8. dave says:

      STONERS ARE PEOPLE TOO!!! similar to gay rights..but if it is not your cup of tea then dont drink it…but dont put us down because we do…it helps not hurts…besides its my constitutional right to partake in a sacrement of religion.. as well as pursuit of happiness…people need to start thinking for them selves instead of the propaganda of the “WAR ON STONERS” the persecution must stop…its worse than any race persecution has ever been…thank you for listening.

    9. Justin says:

      I’m confused as to what this means,i live in ny and have 2 upms.The first was for 3.5 grams and the second was for a measly .5 of a gr…does this change any laws at all? If anything i think it should be made so you need at least minimum of over 7-10 grs to even get fined/cited.Its complete bull too,$100 fine my ass they throw $125 surcharge on top of it making the fine $225.Now i dont know about you but im 21 and 75% of people in court were there for the same charge all around the same age,how many 21 yr olds do you know who can just drop $225 like its nothing.Not me thats for sure.Were in the transition Of becoming adults and building up money for a car/our own place to live while the goverment is robbing us blind all because we like to smoke a plant,it makes me wanna throw all the state/gov officials in prison just like the no good criminals they are.You know they all go home and drink/smoke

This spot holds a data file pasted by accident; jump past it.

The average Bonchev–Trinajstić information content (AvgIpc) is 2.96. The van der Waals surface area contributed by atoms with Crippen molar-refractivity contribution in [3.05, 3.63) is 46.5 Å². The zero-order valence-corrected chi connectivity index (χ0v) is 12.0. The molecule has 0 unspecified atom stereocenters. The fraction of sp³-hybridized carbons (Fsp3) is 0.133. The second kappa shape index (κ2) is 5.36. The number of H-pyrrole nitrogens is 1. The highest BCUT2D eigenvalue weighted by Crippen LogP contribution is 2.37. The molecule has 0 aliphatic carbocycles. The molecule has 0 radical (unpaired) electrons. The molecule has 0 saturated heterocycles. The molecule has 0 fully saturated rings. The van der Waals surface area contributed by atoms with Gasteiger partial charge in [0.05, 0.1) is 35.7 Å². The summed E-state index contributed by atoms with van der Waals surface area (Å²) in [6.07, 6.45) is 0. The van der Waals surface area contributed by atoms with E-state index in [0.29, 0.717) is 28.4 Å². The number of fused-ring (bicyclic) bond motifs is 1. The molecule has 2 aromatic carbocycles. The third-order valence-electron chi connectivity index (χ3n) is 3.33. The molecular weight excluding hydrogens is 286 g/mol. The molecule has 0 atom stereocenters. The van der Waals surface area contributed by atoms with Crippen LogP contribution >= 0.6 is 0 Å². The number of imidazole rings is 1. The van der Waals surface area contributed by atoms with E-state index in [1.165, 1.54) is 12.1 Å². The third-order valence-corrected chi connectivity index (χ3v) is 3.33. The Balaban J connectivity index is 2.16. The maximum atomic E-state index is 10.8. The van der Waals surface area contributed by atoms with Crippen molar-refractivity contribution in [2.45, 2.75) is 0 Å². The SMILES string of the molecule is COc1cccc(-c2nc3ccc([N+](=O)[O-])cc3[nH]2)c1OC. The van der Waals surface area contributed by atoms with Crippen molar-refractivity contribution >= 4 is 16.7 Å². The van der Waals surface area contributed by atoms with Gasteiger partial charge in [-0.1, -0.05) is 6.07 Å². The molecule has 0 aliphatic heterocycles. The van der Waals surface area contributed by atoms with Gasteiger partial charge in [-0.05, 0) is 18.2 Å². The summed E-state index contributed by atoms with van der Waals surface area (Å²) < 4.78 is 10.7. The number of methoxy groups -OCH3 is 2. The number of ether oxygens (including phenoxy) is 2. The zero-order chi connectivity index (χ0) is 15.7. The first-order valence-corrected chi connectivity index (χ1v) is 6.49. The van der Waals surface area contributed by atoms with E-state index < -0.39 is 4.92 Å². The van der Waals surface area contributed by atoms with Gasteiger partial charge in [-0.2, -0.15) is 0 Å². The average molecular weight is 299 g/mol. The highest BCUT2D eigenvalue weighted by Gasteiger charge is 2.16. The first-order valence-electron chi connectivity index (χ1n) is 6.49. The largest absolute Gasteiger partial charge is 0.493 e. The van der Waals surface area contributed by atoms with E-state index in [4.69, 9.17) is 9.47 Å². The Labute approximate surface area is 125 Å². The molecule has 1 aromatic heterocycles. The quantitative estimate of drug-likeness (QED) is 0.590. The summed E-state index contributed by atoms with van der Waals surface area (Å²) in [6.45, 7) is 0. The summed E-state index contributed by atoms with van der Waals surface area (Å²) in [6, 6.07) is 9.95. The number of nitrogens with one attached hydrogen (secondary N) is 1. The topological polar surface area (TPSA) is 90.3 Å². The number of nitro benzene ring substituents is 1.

10. TheOracle says:

      Now if only Senator Patricia Vance of Pennsylvania could get past the opposition from the Momstell organization in her district, Pennsylvania could benefit from the jobs and revenues legal medical marijuana would bring. The state needs the revenue, and the governor is on the take with contributions from Marcellus Shale to his campaign so won’t tax that. The state has a surplus, but the governor is saving that for the “rainy day fund” which quite likely will be used to clean up pollution from the shale sites because he won’t tax them.

      If you get NYC to fall in line, Philly will, and then you the megalopolis on the eastern seaboard will be on board, i.e. urban area from Boston to DC.

      Can you get some “smokeeasies” going in the big cities going by having the city administration order the police departments to make marijuana the lowest priority, even lower than a traffic citation or jaywalking citation? Then, you could have smokeeasies/cannabis speakeasies the Feds won’t know about without them doing a hell of a lot of footwork. They’ll be so overwhelmed, they’ll just have to bury prohibition.